Press for progress: women in tech

Julie Wynn CJ

The hardest thing about being a woman is deciding what to wear, right? Oh boy – do I wish that was true.

In 2017, the Australian Bureau of statistics reported that women make up 46.2% percent of all employees – yet in the tech space we only fill 28-31% of those roles.

But why? There’s surely not a shortage of us. In fact, we make up 51% of all Aussies, and 60% of all university graduates are women… so there’s lots of us and we are educated.

So why do we still make up such a minority of tech roles? Some point to the trends of tech giants like Google, where females only make up 16% of the engineer pool. I mean, if they can’t hire more women — then how can smaller organisations be expected to?

Margaret Manning, our CEO who has been smashing the patriarchy in the tech world for over 20 years, can remember comforting herself back in the 80’s, “at least when my kids grow up, gender inequality won’t be a thing anymore.”

CEO Margaret Manning, leading a discussing on our philosophy

“But it STILL is!”

The reality is, whilst men dominate the executive positions in companies – they are going to remain in those positions.

Why?

“People recruit in their own likeness,” Margaret said. “And the only way to address this is to know that you are doing it, and to consciously do something about it.”

A few years ago, if you’d have asked Margaret how Adelphi had combatted this – she would have told you that she hired the talent and let the rest figure it’s self out. These days, she sadly believes that quotas are the best way to ensure diversity in the workplace and overcome that unconscious bias.

And the way it’s been tackled around here is to diversify the staff involved in the recruitment process.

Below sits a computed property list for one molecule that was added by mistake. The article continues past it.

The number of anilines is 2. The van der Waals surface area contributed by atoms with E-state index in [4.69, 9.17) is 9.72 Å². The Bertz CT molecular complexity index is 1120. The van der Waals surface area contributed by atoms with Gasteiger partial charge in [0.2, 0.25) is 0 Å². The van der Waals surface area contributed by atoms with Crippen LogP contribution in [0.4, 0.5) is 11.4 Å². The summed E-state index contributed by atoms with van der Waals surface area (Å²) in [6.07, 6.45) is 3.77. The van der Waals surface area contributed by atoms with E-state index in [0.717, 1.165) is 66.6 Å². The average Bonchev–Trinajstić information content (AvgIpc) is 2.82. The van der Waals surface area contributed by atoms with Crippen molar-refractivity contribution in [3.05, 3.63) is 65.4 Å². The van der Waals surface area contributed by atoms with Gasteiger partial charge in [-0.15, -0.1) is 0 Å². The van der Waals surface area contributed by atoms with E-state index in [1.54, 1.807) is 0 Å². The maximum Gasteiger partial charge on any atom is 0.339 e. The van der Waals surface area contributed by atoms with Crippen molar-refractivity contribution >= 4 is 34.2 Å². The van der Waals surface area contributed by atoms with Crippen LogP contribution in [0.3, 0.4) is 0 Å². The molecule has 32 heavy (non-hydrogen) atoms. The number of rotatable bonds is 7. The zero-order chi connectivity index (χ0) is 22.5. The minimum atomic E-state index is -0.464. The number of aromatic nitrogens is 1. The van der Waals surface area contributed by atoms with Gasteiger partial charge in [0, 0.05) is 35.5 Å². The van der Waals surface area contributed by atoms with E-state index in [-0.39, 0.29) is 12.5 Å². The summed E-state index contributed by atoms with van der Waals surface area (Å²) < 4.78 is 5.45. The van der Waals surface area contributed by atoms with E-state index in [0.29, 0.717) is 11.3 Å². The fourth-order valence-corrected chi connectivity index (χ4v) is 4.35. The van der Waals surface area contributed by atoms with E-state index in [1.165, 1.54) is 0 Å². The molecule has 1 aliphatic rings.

“Being an international company in the tech space, we have a really diverse range of staff and now we are getting them all involved in various levels of the recruitment process,” she said.

“In my experience, if you don’t have a diverse range of individuals hiring then you’re not going to get a diverse range of staff employed,” she said.

Unfortunately, for women in the work place, this unconscious bias doesn’t end at the recruitment process. Retention is also a huge issue when looking at why women make up so few roles in the workplace.

A study in Canada found that women still do far more housework than men, which essentially means that we spend less time relaxing and more time working – and working FOR FREE ladies. Now throw in the unconscious bias and the attitudes towards women in our paid workplaces, and the logic behind this disparity really starts to become clear.

“Throughout my career I have seen that tough ladies are often rejected,” Margaret said. “What is considered assertive on a man is aggressive on a woman.”

Some of our women showing their power stances

Maternity leave and flexible working hours are also a huge boundary for women remaining in, or returning to the workforce.

“Some of my staff have been very open about wanting to have a family, and I have never let that sway my decision on promotion or recruitment,” Margaret said. “Balancing a family and a career should be something all people, no matter their gender, can achieve.”

And the only real way to overcome this is to acknowledge these constraints and work together as a workplace to ensure that true equality is reached. Which is why this year, as we do every year, we are celebrating International Women’s Day in our offices across the world.